Once you've chosen a suitable tree and checked the bottom of it for snakes or any other lurking hazards, you need to rig it. As aforementioned, the rope is very heavy, and you're trying to get it up God-knows-how-many metres into a tree. So, before you can get the semi-static rope you'll be climbing on up, a thin – but very strong – throwline has to go up (Figure 2). A classic way of getting the throwline up is by tying a weighted sac to the end of it and shooting it from an oversized slingshot. And I really mean oversized, take a look at Figure 3. This is harder than it sounds, I swear.

After what can amount to many frustrating shots and much profusive swearing, the throwline is up over your fancied branch and the weighted sac is on the ground on the other side of the tree. This is the side you tie both ends of your heavy rope to, by holding them together and using hitch and half-hitch knots. Back to the other side of the throwline to pull the rope through.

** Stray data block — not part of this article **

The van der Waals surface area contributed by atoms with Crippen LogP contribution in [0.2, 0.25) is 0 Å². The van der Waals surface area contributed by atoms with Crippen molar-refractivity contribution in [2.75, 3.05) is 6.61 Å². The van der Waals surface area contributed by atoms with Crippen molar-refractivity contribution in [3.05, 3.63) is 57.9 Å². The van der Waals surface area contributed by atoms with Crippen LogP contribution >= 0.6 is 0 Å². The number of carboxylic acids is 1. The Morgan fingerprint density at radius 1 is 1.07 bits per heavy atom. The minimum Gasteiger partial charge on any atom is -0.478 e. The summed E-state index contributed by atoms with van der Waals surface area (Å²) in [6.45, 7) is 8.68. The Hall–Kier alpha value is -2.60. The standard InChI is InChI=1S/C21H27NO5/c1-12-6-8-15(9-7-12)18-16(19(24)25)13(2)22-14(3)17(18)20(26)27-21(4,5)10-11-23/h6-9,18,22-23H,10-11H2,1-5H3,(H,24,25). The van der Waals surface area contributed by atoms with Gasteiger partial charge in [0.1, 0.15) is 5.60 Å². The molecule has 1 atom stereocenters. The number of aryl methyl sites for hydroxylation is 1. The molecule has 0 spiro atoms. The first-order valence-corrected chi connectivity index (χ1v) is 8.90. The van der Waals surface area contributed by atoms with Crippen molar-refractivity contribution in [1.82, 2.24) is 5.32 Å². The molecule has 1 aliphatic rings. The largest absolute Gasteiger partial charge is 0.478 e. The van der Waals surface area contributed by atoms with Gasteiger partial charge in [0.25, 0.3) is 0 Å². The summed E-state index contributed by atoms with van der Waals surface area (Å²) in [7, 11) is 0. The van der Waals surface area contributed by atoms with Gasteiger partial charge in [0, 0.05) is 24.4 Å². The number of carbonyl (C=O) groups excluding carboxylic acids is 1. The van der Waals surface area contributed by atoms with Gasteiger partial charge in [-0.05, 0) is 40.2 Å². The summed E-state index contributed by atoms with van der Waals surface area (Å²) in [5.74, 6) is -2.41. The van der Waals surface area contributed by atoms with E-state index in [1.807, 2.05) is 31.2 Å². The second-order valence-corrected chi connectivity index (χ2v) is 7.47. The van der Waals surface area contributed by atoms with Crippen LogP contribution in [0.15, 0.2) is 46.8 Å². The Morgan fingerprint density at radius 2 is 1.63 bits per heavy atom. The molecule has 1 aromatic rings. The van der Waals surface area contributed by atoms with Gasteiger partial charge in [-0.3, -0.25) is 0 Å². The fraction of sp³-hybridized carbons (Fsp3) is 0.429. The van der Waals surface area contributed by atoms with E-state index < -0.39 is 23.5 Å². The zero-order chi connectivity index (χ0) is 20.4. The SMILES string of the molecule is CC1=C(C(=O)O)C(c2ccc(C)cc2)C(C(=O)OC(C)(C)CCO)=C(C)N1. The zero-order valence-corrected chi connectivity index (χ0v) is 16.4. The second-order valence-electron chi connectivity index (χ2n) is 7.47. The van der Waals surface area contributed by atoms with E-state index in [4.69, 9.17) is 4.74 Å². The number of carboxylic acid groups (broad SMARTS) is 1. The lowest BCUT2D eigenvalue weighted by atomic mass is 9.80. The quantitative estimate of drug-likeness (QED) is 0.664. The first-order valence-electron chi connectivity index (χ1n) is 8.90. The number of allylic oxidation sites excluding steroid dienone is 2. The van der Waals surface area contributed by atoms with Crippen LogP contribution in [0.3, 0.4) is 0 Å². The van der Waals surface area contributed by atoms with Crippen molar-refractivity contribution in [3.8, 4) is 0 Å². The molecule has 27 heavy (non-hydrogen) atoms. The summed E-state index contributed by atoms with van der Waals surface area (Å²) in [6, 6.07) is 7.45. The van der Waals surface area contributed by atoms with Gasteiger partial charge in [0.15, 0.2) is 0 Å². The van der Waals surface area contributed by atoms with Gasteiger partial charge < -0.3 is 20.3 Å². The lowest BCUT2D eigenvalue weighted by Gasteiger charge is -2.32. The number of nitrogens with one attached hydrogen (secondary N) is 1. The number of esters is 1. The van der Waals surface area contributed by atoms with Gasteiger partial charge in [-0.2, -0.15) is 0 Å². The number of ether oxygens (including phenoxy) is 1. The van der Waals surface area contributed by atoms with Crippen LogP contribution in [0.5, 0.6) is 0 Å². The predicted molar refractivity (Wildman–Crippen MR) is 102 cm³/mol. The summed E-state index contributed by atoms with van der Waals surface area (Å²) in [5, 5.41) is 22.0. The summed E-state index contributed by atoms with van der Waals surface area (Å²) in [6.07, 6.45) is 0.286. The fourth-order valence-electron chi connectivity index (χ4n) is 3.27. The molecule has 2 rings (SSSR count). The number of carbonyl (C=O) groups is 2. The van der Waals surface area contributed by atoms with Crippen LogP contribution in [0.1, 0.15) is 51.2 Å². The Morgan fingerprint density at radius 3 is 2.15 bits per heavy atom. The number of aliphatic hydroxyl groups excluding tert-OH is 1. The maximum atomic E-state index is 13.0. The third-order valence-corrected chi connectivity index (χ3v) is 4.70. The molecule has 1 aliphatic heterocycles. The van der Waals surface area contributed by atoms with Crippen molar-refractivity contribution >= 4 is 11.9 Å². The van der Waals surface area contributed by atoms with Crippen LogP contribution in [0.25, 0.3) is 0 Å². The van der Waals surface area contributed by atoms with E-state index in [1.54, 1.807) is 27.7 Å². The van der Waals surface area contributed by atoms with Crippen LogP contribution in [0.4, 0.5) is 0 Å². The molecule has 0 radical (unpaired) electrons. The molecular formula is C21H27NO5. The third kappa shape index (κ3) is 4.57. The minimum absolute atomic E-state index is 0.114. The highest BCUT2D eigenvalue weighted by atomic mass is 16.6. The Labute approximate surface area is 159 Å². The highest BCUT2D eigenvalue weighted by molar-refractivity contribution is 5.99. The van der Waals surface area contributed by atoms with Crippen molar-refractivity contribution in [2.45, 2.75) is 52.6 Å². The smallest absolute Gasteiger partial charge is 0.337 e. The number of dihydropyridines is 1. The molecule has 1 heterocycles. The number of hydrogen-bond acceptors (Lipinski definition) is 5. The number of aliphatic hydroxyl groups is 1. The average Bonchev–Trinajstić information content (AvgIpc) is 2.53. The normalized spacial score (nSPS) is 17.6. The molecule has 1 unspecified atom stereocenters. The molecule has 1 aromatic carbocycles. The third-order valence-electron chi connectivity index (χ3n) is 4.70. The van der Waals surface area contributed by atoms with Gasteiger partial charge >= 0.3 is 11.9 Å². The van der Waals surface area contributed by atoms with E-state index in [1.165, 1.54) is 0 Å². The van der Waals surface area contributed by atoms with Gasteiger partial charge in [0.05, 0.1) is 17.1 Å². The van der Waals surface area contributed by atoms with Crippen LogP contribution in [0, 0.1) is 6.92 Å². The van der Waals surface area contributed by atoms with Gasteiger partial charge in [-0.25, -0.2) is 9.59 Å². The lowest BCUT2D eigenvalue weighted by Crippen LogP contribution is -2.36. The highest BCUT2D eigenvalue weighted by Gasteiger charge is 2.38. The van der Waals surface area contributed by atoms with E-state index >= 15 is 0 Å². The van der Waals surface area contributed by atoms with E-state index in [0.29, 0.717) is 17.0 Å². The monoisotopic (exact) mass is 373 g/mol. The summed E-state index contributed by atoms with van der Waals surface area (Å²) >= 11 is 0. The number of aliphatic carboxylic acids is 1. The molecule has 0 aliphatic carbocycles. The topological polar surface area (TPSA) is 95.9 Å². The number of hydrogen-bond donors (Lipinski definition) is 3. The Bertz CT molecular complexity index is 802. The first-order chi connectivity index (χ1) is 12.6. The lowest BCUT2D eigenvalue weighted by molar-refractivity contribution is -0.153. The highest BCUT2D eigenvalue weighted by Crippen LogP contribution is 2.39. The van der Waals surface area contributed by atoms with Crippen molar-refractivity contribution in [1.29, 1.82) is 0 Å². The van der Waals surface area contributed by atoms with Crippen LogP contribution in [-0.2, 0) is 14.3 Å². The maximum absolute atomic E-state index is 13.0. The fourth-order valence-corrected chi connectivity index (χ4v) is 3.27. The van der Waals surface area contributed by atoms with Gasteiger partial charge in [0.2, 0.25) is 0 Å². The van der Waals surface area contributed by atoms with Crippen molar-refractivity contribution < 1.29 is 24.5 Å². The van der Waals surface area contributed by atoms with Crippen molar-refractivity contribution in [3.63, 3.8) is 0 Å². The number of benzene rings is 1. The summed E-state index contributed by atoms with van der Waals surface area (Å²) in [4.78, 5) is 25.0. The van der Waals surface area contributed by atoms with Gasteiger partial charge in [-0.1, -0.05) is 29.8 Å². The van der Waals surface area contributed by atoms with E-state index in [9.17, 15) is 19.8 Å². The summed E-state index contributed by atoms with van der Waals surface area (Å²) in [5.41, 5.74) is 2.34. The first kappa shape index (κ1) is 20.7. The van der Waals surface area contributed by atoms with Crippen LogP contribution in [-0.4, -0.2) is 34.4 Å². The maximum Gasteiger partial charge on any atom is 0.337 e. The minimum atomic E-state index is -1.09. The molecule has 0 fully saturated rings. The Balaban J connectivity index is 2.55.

Figure 3 - Bigshot
The side you detach the throwline from is the side you'll climb. Back to where your rope is coming from.

The idea behind this method of climbing is that you can always (and should ALWAYS) be attached to two lines. Both lines are actually the same rope (hence tying both ends together). The middle and most of your rope remains in its bag, thus avoiding getting entangled with the vegetation of the forest floor. The rope then has to be attached to your chosen anchor tree. Two slings around the anchor tree's trunk enable GriGris (Figure 4) to be attached. Each line has to be fed through a GriGri and locked off. A third sling provides an extra attachment point for the lines to be tied into. This set-up is called a Ground Based Rescue System (GBRS, © Canopy Access Limited).